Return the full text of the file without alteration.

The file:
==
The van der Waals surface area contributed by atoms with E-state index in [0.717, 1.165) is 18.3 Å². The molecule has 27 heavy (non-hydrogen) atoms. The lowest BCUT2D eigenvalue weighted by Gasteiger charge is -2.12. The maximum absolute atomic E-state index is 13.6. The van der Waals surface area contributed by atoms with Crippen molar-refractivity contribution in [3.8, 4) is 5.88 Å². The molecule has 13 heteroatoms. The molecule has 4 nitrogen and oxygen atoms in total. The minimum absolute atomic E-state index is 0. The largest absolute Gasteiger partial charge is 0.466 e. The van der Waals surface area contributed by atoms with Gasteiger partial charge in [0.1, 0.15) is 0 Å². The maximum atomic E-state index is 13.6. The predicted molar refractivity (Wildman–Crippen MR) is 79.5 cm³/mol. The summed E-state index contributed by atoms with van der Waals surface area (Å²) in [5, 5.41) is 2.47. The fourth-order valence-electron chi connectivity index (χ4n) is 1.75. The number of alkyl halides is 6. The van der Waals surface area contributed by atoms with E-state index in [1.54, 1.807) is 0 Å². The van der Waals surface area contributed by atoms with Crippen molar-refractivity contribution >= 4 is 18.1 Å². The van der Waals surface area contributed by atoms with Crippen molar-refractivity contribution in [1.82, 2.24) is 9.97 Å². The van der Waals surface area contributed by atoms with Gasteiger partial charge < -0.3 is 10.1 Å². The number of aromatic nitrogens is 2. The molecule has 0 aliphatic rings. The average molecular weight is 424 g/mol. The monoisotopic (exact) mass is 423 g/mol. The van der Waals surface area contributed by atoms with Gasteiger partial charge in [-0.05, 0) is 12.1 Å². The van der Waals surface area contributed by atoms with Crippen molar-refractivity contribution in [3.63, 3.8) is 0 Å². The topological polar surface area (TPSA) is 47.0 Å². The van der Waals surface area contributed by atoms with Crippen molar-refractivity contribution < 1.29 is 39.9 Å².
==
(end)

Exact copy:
The van der Waals surface area contributed by atoms with E-state index in [0.717, 1.165) is 18.3 Å². The molecule has 27 heavy (non-hydrogen) atoms. The lowest BCUT2D eigenvalue weighted by Gasteiger charge is -2.12. The maximum absolute atomic E-state index is 13.6. The van der Waals surface area contributed by atoms with Crippen molar-refractivity contribution in [3.8, 4) is 5.88 Å². The molecule has 13 heteroatoms. The molecule has 4 nitrogen and oxygen atoms in total. The minimum absolute atomic E-state index is 0. The largest absolute Gasteiger partial charge is 0.466 e. The van der Waals surface area contributed by atoms with Gasteiger partial charge in [0.1, 0.15) is 0 Å². The maximum atomic E-state index is 13.6. The predicted molar refractivity (Wildman–Crippen MR) is 79.5 cm³/mol. The summed E-state index contributed by atoms with van der Waals surface area (Å²) in [5, 5.41) is 2.47. The fourth-order valence-electron chi connectivity index (χ4n) is 1.75. The number of alkyl halides is 6. The van der Waals surface area contributed by atoms with E-state index in [1.54, 1.807) is 0 Å². The van der Waals surface area contributed by atoms with Crippen molar-refractivity contribution >= 4 is 18.1 Å². The van der Waals surface area contributed by atoms with Crippen molar-refractivity contribution in [1.82, 2.24) is 9.97 Å². The van der Waals surface area contributed by atoms with Gasteiger partial charge < -0.3 is 10.1 Å². The number of aromatic nitrogens is 2. The molecule has 0 aliphatic rings. The average molecular weight is 424 g/mol. The monoisotopic (exact) mass is 423 g/mol. The van der Waals surface area contributed by atoms with Gasteiger partial charge in [-0.05, 0) is 12.1 Å². The van der Waals surface area contributed by atoms with Crippen molar-refractivity contribution in [3.63, 3.8) is 0 Å². The topological polar surface area (TPSA) is 47.0 Å². The van der Waals surface area contributed by atoms with Crippen molar-refractivity contribution < 1.29 is 39.9 Å².